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Discussion in 'Organic Lawn Care' started by BostonBull, Aug 12, 2008.

  1. NattyLawn

    NattyLawn LawnSite Bronze Member
    Messages: 1,643

    I didn't see either of these. You can blanket or spot treat. Livingsoils spots, and I blanket one app, then go back and spot treat a second time.

    It's a weed and feed, with a 14-0-5 and 5-0-3 formulations. Imo, the lawn doesn't grow real fast and you can't see any difference in the treated areas excpet the weeds dying.

    For pricing, you can go here and download the catalog. I believe the 2006 prices are still current. As far as shipping, I don't know what the prices are. We get the best shipping prices in the country, and usually pick them up and ship ourselves.

  2. wallzwallz

    wallzwallz LawnSite Senior Member
    Messages: 361

    Thank you very much NattyLawns.
  3. ALC-GregH

    ALC-GregH LawnSite Fanatic
    from PA
    Messages: 7,051

    I have crabgrass taking over my lawn from last year. I bought a bottle of MSMA to apply in hopes that it will stop it from growing. My questions are, when should I apply it? Can I over seed with fescue after it's applied? Will it kill the seeds I put down for over seeding? I had read that it should be put down early before the crabgrass seedlings germinate and start to grow. I don't want to mess up the lawn and waste money on over seeding my lawn if it will just prevent the seed I put down from growing. The bottle said something like you need to wait 3 months before you can over seed. Is this correct? If so, How can I apply it and get seed to grow? I don't have a pesticide license and I'm not really interested in getting it to be honest. I just want my lawn to be rid of the crabgrass and seed it with tall fescue. HELP....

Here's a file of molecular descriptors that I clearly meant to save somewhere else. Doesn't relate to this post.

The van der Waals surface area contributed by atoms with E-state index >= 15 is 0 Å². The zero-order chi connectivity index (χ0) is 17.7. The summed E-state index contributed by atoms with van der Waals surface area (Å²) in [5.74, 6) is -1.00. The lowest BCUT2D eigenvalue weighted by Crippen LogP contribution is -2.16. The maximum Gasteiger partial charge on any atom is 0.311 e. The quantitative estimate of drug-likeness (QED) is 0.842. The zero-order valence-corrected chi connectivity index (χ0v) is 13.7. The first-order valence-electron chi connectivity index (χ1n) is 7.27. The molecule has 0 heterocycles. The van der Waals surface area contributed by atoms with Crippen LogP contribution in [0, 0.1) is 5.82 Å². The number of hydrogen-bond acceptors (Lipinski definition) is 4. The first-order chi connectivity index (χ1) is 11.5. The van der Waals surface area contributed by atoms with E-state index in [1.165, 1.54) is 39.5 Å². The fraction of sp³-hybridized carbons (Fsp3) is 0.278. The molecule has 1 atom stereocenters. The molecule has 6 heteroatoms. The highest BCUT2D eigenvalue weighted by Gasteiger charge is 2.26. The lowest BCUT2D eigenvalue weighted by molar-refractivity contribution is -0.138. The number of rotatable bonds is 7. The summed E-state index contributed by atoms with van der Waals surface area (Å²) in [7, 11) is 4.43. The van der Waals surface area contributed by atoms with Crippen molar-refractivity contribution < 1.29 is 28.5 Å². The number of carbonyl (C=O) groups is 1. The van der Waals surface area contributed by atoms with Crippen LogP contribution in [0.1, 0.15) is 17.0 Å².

4. Kiril

    Kiril LawnSite Fanatic
    Messages: 18,334

    Pre-emergents and seeding do not mix. It is an either/or proposition.
    If you need to seed, you should have done it in the fall in order to allow the turf to sufficiently mature. You can seed now, then apply, but by the time the turf is mature enough to handle a pre-emergent application it will probably be too late to effectively control crab grass.

    Also ... why MSMA? There are better chemicals that have less potential for environmental damage. Perhaps something with Dithiopyr would be better here if you are not going use CGM.